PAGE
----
As you know, David Coppedge is the creationist who claims he was wrongfully demoted (and later fired) by his employer because he was promoting Intelligent Design (ID) on the job. He used to work as a computer technician for Jet Propulsion Laboratory (JPL), which is part of Caltech. He also maintains a creationist website: Creation-Evolution Headlines — which was recently moved here. This earlier post should provide you with enough background to appreciate what’s going on here.
The trial is scheduled to start on 07 March, so last week when we posted New Pleadings #2 we thought there wouldn’t be any more pre-trial news except for the judge’s rulings on all the pending motions. But we were wrong.
The pleadings we’ll be discussing today have been obtained (at significant cost) from the court clerk’s office by our friends at the National Center for Science Education (NCSE), and then posted at their archive of pleadings in the case: NCSE’s Coppedge archive. They’re scans of pdf files.
All of this pre-trial activity concerns a bunch of motions in limine, to determine what evidence the judge will allow in or exclude from the trial. The bold font in the pleadings was added by us for emphasis.
Except for a technical correction filed by Coppedge’s attorneys, all of the latest pleadings were filed by JPL-Caltech. The first of those is JPL’s Oppostion to Coppedge’s Motion in Limine #2, to Exclude References to Proposition 8. Recall that Proposition 8 was a proposal to ban gay marriage in California. Coppedge supported Prop 8, and his badgering co-workers about that was one of JPL’s complaints about him. In his motion in limine, he’s trying to keep that topic from being mentioned at the trial. He claims that it would be prejudicial, “a distraction to the jury, will mislead the jury and confuse the issues and will result in an undue consumption of time, particularly during jury selection.”
In opposition to that, JPL-Caltech has filed a 75-page pleading which is mostly exhibits but the memorandum is rather good. It says:
In Coppedge’s untimely Motion in Limine No. 2, he makes the preposterous claim that Caltech wants to “inflame the jurors’ passions [and] prejudices” and “mislead the jury into believing that this case is really about Coppedge’s views against gay marriage.” … That is utter nonsense. Caltech simply wants the jury to hear the facts, nothing more. Coppedge’s manner of interacting with Caltech’s employees regarding Proposition 8 is an integral part of this case. Two of the three employees who complained about Coppedge … cited his conduct in connection with Proposition 8, and Coppedge’s April 2009 written warning was based in part on his interactions with them about Proposition 8.
These indisputable facts undermine the gravamen of Coppedge’s claims, i.e., that he was discriminated and retaliated against based on his perceived religious views. Proposition 8 has nothing to do with religion or intelligent design, and that is the real reason why Coppedge wants to hide this evidence from the jury.
Proposition 8 is no more inflammatory than views on the origins on life — and yet Coppedge and his counsel are determined to turn this trial into a forum on intelligent design.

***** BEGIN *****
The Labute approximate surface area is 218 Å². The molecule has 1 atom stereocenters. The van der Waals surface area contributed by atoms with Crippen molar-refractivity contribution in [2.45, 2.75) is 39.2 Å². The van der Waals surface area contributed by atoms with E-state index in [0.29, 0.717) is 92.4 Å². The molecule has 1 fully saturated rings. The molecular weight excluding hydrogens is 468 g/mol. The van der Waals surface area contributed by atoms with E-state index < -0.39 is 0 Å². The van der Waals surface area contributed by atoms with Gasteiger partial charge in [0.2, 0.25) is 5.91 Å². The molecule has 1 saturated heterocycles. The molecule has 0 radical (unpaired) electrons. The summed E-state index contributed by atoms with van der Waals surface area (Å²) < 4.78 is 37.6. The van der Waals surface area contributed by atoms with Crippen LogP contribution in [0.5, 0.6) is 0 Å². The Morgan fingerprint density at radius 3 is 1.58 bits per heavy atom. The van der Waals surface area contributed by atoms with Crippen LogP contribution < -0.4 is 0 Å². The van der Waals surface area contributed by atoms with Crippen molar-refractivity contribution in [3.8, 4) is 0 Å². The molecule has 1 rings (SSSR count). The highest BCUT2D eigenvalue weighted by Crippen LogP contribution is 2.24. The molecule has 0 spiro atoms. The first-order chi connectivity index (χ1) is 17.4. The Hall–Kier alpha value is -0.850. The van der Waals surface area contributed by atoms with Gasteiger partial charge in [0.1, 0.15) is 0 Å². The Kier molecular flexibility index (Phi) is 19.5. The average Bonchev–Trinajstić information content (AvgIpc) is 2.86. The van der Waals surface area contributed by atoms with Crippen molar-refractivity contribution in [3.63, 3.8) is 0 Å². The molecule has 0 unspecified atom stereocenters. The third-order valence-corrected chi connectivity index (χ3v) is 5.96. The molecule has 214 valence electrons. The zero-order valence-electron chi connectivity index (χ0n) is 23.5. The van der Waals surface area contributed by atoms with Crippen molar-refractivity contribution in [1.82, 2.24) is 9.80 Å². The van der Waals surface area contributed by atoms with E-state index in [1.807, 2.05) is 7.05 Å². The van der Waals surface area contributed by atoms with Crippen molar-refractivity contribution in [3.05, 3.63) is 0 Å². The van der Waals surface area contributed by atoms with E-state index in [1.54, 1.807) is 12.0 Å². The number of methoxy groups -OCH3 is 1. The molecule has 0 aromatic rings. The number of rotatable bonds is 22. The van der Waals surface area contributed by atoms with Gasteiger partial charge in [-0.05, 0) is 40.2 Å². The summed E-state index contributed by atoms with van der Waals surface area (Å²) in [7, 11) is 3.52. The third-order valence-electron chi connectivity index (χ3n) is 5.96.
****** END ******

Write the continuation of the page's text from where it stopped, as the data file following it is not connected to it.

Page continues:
The next item is JPL’s Opposition to Coppedge’s Motion in Limine #3, to Exclude Evidence and Argument that JPL Had a Right to Interfere with Coppedge’s Political Activities. Coppedge’s motion claimed that this will confuse the issues, mislead the jury, and cause him undue prejudice. He says he had the right to make political speeches and hand out flyers, and it’s unfair for JPL-Caltech to deny him that right and then mention his activities at the trial.
In opposing that motion, JPL-Caltech says:
Caltech has never argued that it had a “right” to interfere with Coppedge’s political activities, nor does it plan to do so at trial. As Caltech has maintained throughout this lawsuit, it disciplined Coppedge because of the manner of his speech, without regard to the content thereof. Caltech does have the right, indeed the obligation, to regulate employee conduct in the workplace, to prevent unwelcome, offensive and/or disruptive conduct, and that is all Caltech sought to do here.
JPL-Caltech has additional arguments in their memorandum, but they’re a bit technical, referring to earlier court rulings and claiming that Coppedge is trying to get around them with some clever gamesmanship. We won’t go into that here, but if you’re a legal junkie you won’t want to miss that.
There are two more pleadings in this latest batch, and we’ll discuss them in another post. Meanwhile, we can’t help but notice that the judge has his hands full with this thing. No doubt he’ll be glad when it’s over.
And with the trial coming so soon we have to wonder — is this case so intensely acrimonious that the parties simply can’t reach a settlement? We’ve assumed all along that JPL would toss a few bucks at Coppedge to make him go away, and this twisted thing would never go to trial.
But it’s starting to look like either JPL won’t do that, or they’ve tried and Coppedge won’t accept it — maybe because he’d rather crusade for creationism. Neither side seems willing to give an inch, and if that’s true then there’s no hope of avoiding a trial. That’s great for the lawyers, but it’s a ghastly way for JPL to have to run its business. And there’s a big lesson here for other employers — they won’t be eager to hire creationists.
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